At the end of each season, I compile data on every PGA Tour player and then analyze which are on the rise and the decline for the upcoming season. There are a number of variables that historically are quality indicators of a golfer’s future performance such as age, club speed, adjusted scoring average, etc. I tend to focus on what I call The Cornerstones of the Game, however, and these Cornerstones include:
- Driving Effectiveness
- Red Zone Play (approach shots from 175-225 yards)
- Short Game shots (from 10-20 yards)
- Putting (5-15 feet)
- Ball Speed
All that is needed to execute the Cornerstones of the Game is for the player to be in the top-half on the PGA Tour in each metric. That’s the beauty of the concept; a player does not need to be dominant in each metric. He can simply be average at each metric and it increases his likelihood of not only having a great season, but recording a PGA Tour victory. I can then use the Cornerstones concept to more accurately project players on the rise for the following season.
When I did the projections of who would rise in the 2016-2017 season, two of my risers were Adam Hadwin and Marc Leishman, both of which executed all of the cornerstones in the prior season. Both earned a victory on Tour last season, both made the Tour Championship, and they combined for more than $9.3 million in earnings. In the 2016-2017 season, there were nine players that executed each of the Cornerstones, and they made an average of $4.6 million. The list included Justin Thomas, the winner of the FedEx Cup, the PGA Championship, and PGA Tour Player of the Year award.
Here are the players that I project to be on the rise for the 2017-2018 season due to their strong performance in the Cornerstones of the Game.
Players on the Rise
Laird executed each of the Cornerstones of the game and got off to a great start in 2016-2017 before tapering off in the second half of the season. That tapering off would usually make me a little averse to projecting him to rise, but he has shown the ability to execute each of the Cornerstones. He’s also is in that prime age (he’s 34) when Tour players make their most money.
Grace also executed each of the cornerstones of the game in 2016-2017, and he’s only 29. His biggest issue is that, despite putting well from 5-15 feet, he was fourth-worst putter on the PGA Tour from 3-5 feet. Putting from 3-5 feet is often volatile, however, meaning that a player can greatly improve or greatly regress from 3-5 feet from one season to the next. Given Grace’s age, skill, and aggressive strategy off the tee, I can see him finally getting the major championship victory that has alluded him in the past.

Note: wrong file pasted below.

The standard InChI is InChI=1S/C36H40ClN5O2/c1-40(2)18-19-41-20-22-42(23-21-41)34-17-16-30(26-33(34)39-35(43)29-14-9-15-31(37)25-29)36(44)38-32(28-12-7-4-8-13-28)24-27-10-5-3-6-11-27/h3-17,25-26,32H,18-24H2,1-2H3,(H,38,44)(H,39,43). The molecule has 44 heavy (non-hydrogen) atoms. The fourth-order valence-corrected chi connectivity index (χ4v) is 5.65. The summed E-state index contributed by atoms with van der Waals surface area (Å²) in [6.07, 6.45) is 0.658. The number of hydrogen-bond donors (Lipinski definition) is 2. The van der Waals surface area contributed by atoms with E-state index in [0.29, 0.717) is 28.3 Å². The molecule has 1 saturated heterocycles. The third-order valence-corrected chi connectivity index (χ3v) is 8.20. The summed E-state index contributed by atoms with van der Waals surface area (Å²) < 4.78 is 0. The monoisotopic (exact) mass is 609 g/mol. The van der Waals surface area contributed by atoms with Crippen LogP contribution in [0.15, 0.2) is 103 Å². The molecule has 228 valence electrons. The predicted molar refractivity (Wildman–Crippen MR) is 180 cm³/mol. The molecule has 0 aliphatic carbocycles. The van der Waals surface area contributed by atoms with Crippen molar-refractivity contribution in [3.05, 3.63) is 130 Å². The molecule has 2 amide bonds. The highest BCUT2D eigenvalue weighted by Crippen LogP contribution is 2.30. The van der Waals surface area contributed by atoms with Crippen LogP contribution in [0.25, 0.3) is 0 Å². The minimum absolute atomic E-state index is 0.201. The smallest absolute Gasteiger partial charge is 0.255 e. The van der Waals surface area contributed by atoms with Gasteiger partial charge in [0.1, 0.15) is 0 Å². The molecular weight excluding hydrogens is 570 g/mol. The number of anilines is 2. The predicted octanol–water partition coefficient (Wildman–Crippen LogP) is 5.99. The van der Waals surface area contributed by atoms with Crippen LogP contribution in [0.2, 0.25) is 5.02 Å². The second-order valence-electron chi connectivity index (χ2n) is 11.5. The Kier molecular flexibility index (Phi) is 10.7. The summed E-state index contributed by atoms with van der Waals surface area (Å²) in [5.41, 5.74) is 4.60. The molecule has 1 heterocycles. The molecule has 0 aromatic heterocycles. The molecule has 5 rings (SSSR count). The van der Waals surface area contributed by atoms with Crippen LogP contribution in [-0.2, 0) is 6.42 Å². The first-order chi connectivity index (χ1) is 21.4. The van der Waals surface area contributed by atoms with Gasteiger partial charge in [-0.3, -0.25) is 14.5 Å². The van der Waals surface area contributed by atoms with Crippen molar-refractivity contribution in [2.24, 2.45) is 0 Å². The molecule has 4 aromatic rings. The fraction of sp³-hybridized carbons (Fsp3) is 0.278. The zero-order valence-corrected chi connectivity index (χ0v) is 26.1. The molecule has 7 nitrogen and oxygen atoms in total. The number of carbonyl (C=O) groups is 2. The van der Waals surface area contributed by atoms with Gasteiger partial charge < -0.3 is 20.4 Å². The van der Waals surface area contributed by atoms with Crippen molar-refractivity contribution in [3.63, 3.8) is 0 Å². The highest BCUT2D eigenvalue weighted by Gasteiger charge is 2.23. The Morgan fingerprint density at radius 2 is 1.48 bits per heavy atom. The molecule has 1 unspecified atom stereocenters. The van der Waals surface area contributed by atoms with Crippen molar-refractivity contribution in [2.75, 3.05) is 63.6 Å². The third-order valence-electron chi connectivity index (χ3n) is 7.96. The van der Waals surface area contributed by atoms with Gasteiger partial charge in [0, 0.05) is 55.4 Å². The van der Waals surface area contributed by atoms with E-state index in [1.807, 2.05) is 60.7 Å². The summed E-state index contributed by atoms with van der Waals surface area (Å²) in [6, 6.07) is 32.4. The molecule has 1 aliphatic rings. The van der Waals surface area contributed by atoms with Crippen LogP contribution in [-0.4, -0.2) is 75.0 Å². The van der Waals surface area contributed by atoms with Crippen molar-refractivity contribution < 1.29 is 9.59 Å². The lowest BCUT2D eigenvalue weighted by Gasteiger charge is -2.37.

DeChambeau struggled for much of the past season. He had a streak of five missed cuts and later missed eight cuts in a row. Many started to blame his single-length iron concept, but his iron play was not the problem. In fact, he was very good from where it counts most; the Red Zone, or shots from 175-225 yards. He’s also quite long off the tee and very proficient with his driver. His major issue was putting.
Here’s a chart showing Dechambeau’s Putts Gained by event. The dotted black line is the trend line, and it shows a nice upward progression in his putting. Once DeChambeau’s putting started to become serviceable, he started making more money and earned his first PGA Tour victory.
The big key here is if DeChambeau sticks with his current putting method. There is some evidence that points to changing equipment and methodology actually hurting putting performance compared to sticking to the same putter and technique. If he can stick to one putter and method and get his Yellow Zone play back to his 2015-2016 levels, he will be in for a huge season.
Hagy was the top ball-speed performer last year, and he also showed a development in the rest of his game. Shots from 10-20 yards are more critical for bombers like Hagy since, when they miss a GIR, they tend to miss in a worse position. Hagy not only showed some quality play from 10-20 yards, but he also putted very well from 5-15 feet. He also ranked 162nd on putts from 15-25 feet and 171st on putts from 25+ feet, which are more likely to progress toward the mean for this upcoming season.